American Fiction review – entertaining comedy collision of race, class and envy

<span>Photograph: Claire Folger</span>
Photograph: Claire Folger

Thelonious “Monk” Ellison is a middle-aged black humanities professor in Los Angeles, roundly disliked by students and faculty colleagues, who is the author of many intellectually demanding and commercially disastrous novels based on classical myth. Depressed by his career and by money worries – including an elderly mother needing residential care for dementia – Monk is finally triggered by the bestselling triumph of a new novel by black author Sintara Golden, entitled We’s Lives in da Ghetto, which apparently panders to all the illiterate black-victimhood cliches beloved of white cultural gatekeepers. Enraged, Monk writes a spoof hood-violence novel, My Pafology, by the supposed convicted felon Stagg R Leigh, and sends it to his agent, assuming the obvious crassness will signal its satirical intent. But then … well, those acquainted with the Broadway career of Max Bialystock and Leo Bloom might guess what happens next.

American Fiction is the highly entertaining new literary comedy from film-maker Cord Jefferson, a TV writer making his feature directing debut with his own emollient adaptation of the metafictional masterpiece Erasure by Percival Everett, published in 2001. Jeffrey Wright is an excellent Monk: sensitive, morose, prickly and idealistic in a gloomily self-harming way. Tracee Ross Ellis is his shrewd physician sister Lisa; Sterling K Brown is his cosmetic surgeon brother Cliff, who has just come out as gay; Leslie Uggams is affectingly dignified as Monk’s mother Agnes; Issa Rae is Monk’s nemesis, Sintara Golden. It all works very enjoyably, despite Jefferson sugaring the original a little, including changing the specific kind of medical practice that Lisa has.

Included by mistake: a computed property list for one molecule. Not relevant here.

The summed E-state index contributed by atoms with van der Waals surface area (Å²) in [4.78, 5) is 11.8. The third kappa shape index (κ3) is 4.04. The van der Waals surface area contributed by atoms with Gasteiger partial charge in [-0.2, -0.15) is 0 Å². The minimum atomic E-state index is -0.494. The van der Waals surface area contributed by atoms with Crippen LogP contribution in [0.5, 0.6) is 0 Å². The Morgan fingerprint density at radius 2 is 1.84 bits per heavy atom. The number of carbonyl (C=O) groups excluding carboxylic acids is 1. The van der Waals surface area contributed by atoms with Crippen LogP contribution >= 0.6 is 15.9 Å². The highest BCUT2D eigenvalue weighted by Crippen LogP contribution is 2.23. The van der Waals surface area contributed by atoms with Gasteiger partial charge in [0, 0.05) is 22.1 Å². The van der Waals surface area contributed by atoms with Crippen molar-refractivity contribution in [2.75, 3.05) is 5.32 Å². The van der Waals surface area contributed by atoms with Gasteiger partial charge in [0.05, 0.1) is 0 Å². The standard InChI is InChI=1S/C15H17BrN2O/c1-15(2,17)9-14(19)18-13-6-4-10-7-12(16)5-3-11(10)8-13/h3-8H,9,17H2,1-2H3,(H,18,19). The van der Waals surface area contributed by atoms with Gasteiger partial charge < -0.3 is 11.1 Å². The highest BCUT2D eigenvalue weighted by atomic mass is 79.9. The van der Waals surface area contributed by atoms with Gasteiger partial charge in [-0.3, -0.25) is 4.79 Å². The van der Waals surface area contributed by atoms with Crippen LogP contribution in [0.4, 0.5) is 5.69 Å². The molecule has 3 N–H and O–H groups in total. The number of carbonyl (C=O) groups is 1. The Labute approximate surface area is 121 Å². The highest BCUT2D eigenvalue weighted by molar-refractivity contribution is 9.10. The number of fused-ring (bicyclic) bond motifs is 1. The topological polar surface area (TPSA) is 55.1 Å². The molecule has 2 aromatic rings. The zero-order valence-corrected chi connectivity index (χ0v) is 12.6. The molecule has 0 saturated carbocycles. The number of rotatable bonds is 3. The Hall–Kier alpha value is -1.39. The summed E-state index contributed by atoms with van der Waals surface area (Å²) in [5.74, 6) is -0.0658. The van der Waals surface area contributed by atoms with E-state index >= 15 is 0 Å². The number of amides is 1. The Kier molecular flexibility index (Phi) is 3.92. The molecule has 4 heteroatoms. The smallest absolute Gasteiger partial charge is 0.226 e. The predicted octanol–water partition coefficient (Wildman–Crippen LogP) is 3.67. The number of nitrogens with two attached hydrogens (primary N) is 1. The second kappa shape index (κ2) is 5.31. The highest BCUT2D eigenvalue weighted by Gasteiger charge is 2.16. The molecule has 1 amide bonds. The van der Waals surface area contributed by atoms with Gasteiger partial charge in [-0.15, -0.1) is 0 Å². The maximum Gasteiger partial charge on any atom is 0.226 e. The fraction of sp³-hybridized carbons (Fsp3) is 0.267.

American Fiction succeeds in spite of arguably flunking a particular challenge, faced up to more candidly by Michael Winterbottom and Frank Cottrell-Boyce with their adaptation of Laurence Sterne’s Tristram Shandy in A Cock and Bull Story from 2006, or Harold Pinter with his screenplay version of John Fowles’s The French Lieutenant’s Woman in 1981, adaptations which explicitly attempted to reproduce in realist movie terms the originals’ meta-levels of narrative. This is because the midsection of Everett’s original novel includes the text of My Pafology in its entirety; it is long enough for readers to immerse themselves in it, to register how absurd and exaggerated it is but also see its thrilling gusto and energy and maybe even, who knows, wonder if the author perhaps toyed with the idea of attempting a bestseller like this himself but settled for presenting it in quotation marks.

So in transposing this to film, Jefferson must surely have pondered the possibility of making his Monk a highbrow film studies professor whose My Pafology is not a novel but a screenplay for something like New Jack City (which is referenced here). Well, Jefferson engages with these ideas at the end, and it is an amusing and absorbing fantasy of how class and race and literary taste collide, and a parable of career defeat ironically redeemed by society’s hypocrisy and absurdity. It is also a mordant study of literary envy: Monk’s angry imitation of We’s Lives in da Ghetto reminded me a little of Kingsley Amis’s description in his memoirs of being rattled by the superior success of a despised rival, and his fleeting fear that he should simply swallow his pride and imitate this person’s style.

Related: Jeffrey Wright on finally being up for the best actor Oscar: ‘I was frustrated, but I’m not frustrated now’

At one point Jefferson invents a confrontation between Monk and Sintara in which Sintara stands up for her novel, and this is perhaps a loss of satirical nerve (the author’s name is incidentally more obviously parodic in the book). Wright and Rae play the scene with conviction, however, and make us see a kind of snobbery in Monk’s reaction to her success, and maybe something gendered too. Then there is something a bit farcical when Monk has to pose in public as the slouching imaginary badass Stagg R Leigh – but perhaps no more farcical than the real-life case of the author Laura Albert, exposed in 2006 for inventing phoney abuse survivor JT LeRoy, who had written thrillingly authentic fictions about her supposedly troubled life, and got her sister-in-law to put on a wig and sunglasses to be this reclusive literary genius. (Erasure in fact predates this case.)

Broad-brush American Fiction might be, but its approach to race and racism is oblique and unexpected, and it’s very funny about publishing’s literary ghetto.

• American Fiction is released on 2 February in UK and Irish cinemas, and will be streaming on Prime Video in Australia from 27 February.